This new video series shows growers and others how to identify BMSB, why this pest is important in agriculture, and what’s at stake if we don’t stop it.
A collection of articles originally published in Asia yields a bounty of insights into the brown marmorated stink bug.
Why do some homeowners deal with thousands of BMSBs showing up at their homes and others have almost none? Help our researchers find out. Participate in the “2014 Great Stink Bug Count.” Download your participant form.
Learn about currently open positions on the Brown Marmorated Stink Bug project.
These persistent bugs are threatening the Central Valley’s agricultural industry and disheartening home gardeners. Source: The Sacramento Bee, October 24, 2014.
Parasitic wasps may be one solution to controlling the invaders’ march. Source: National Geographic, October 17, 2014.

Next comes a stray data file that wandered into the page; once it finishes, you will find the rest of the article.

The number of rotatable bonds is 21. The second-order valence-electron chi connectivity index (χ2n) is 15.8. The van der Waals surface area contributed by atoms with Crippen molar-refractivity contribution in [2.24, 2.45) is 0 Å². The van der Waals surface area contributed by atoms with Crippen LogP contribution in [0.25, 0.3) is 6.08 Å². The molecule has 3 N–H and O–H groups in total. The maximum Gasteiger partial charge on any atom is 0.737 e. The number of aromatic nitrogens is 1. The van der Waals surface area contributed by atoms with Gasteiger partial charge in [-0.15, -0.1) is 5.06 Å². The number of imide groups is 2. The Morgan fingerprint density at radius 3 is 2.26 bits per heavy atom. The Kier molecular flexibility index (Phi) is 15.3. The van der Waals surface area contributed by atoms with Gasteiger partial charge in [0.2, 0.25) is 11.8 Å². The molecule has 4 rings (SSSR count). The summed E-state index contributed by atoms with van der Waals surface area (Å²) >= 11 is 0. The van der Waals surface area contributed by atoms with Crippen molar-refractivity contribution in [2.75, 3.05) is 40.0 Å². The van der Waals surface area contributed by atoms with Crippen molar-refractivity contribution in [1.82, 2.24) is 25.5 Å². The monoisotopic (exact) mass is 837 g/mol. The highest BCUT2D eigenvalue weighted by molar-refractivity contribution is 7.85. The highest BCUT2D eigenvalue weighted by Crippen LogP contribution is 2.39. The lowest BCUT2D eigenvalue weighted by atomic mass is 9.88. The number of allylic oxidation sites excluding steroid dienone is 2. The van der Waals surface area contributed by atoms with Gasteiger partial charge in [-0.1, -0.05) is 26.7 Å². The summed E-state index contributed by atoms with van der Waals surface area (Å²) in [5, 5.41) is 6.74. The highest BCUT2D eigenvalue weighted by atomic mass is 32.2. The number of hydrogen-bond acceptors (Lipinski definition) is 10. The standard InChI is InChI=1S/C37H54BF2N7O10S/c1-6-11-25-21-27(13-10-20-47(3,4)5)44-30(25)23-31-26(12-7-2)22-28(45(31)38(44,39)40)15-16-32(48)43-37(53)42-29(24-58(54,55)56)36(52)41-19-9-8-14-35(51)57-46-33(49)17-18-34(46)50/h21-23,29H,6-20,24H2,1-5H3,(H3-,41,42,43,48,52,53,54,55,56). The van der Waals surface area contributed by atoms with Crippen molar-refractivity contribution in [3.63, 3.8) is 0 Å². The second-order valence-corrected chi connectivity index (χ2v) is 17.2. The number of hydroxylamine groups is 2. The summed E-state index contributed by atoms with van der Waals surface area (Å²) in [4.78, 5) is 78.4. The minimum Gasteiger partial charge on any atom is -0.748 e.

The brown marmorated stink bug uses more than 100 different plant species for food, including many fruits, vegetables, field crops and landscape ornamentals. Source: The Daily News Online, October 6, 2014.
Tracking where the stink bug shows up at this time of year may help people prevent them in the future. Source: The Columbus Dispatch, September 21, 2014.
A new, open-access article in the Journal of Integrated Pest Management describes available management options for BMSB, as well as information about its origin and spread, its life stages and biology, and the types of damage it does to various host plants. Source: Entomology Today, September 3, 2014.
The brown marmorated stink bug, Halyomorpha halys (Stål), is a voracious eater that damages fruit, vegetable, and ornamental crops in North America. With funding from USDA’s Specialty Crop Research Initiative, our team of more than 50 researchers is uncovering the pest’s secrets to find management solutions for growers, seeking strategies that will protect our food, our environment, and our farms.